The number 40, upside down, spells “Oh”. Maybe just a curiosity.
    The weight that hangs over their heads (and shoulders!) is “earth” or “Maze”, which helps clue the overall solution to the Maze. And we can think of the guide as baring the weight of the Maze on his shoulders.

    Once we know the identity of the guide is Raven (from elsewhere) and that we should be looking for identity clues here (from the note) we can notice some things. That hole way up above becomes the hole in the top of the Teepee. In a main story of Raven he steals the sun from the “old man” (yes I’ve noted there is an old man in room 7), and flies out the hole in the top with it. The sun and the small hole up there make us think of this story (once we know we are dealing with Raven). Raven also steals water for the world and flies it out a smoke hole (that ties in with the rain coming down). But in the process of that theft they light first under him and he gets “smoked”. That is why Raven is the color he is today. Before that he was a “White Raven”.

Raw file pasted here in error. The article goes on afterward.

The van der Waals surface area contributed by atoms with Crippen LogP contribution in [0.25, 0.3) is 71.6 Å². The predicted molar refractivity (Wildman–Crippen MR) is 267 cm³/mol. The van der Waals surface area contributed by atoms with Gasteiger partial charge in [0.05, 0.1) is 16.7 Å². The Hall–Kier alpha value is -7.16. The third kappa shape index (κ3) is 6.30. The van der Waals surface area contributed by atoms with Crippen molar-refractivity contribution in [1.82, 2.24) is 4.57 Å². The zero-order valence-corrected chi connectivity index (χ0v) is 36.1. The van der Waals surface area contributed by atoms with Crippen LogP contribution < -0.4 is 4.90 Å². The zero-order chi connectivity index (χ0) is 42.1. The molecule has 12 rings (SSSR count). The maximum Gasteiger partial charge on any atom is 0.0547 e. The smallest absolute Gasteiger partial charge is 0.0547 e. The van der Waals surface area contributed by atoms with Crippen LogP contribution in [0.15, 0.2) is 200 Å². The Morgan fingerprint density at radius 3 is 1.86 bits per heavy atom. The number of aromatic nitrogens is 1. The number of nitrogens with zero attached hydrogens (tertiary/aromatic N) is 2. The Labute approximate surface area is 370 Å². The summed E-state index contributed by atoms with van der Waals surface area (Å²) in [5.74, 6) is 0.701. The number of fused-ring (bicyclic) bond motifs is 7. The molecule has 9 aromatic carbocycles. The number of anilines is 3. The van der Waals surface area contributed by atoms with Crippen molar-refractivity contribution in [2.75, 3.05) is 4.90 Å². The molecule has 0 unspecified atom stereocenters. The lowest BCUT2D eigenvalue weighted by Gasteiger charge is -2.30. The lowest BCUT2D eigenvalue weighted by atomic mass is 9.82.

http: // www
    Now the text about deceptions being played on his father – well Raven is a trickster and I don’t doubt tricks were played on his father, but in his most famous trick he plays it on his grandfather (an least in the version I read). He turns himself into a pine needle and the “old man”’s daughter shallows it. She gets pregnant and gives birth to Raven in human form. He then steals the sun from the old man.
    “Out” is in the text twice. “Look” twice. “Notice” can mean to “look”. We have an eye of course.